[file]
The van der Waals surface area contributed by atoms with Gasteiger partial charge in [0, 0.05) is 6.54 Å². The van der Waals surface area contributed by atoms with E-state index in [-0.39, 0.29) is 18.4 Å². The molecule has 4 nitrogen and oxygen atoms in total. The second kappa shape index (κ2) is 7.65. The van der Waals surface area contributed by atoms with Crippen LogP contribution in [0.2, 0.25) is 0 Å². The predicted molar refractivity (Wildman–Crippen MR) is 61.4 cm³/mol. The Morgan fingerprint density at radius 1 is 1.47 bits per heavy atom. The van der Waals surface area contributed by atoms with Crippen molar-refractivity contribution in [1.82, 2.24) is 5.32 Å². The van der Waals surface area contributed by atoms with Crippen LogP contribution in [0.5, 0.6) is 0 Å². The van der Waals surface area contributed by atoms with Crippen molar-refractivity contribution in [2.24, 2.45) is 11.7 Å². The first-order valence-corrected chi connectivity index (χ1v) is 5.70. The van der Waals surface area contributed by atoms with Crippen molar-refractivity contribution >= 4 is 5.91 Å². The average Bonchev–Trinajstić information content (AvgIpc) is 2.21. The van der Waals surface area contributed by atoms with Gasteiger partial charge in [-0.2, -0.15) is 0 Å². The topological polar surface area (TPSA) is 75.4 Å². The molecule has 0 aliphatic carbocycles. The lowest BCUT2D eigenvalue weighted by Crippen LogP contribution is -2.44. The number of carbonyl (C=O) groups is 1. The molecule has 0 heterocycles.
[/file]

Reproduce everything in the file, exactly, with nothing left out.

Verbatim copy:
The van der Waals surface area contributed by atoms with Gasteiger partial charge in [0, 0.05) is 6.54 Å². The van der Waals surface area contributed by atoms with E-state index in [-0.39, 0.29) is 18.4 Å². The molecule has 4 nitrogen and oxygen atoms in total. The second kappa shape index (κ2) is 7.65. The van der Waals surface area contributed by atoms with Crippen LogP contribution in [0.2, 0.25) is 0 Å². The predicted molar refractivity (Wildman–Crippen MR) is 61.4 cm³/mol. The Morgan fingerprint density at radius 1 is 1.47 bits per heavy atom. The van der Waals surface area contributed by atoms with Crippen molar-refractivity contribution in [1.82, 2.24) is 5.32 Å². The van der Waals surface area contributed by atoms with Crippen LogP contribution in [0.5, 0.6) is 0 Å². The van der Waals surface area contributed by atoms with Crippen molar-refractivity contribution in [2.24, 2.45) is 11.7 Å². The first-order valence-corrected chi connectivity index (χ1v) is 5.70. The van der Waals surface area contributed by atoms with Crippen molar-refractivity contribution >= 4 is 5.91 Å². The average Bonchev–Trinajstić information content (AvgIpc) is 2.21. The van der Waals surface area contributed by atoms with Gasteiger partial charge in [-0.2, -0.15) is 0 Å². The topological polar surface area (TPSA) is 75.4 Å². The molecule has 0 aliphatic carbocycles. The lowest BCUT2D eigenvalue weighted by Crippen LogP contribution is -2.44. The number of carbonyl (C=O) groups is 1. The molecule has 0 heterocycles.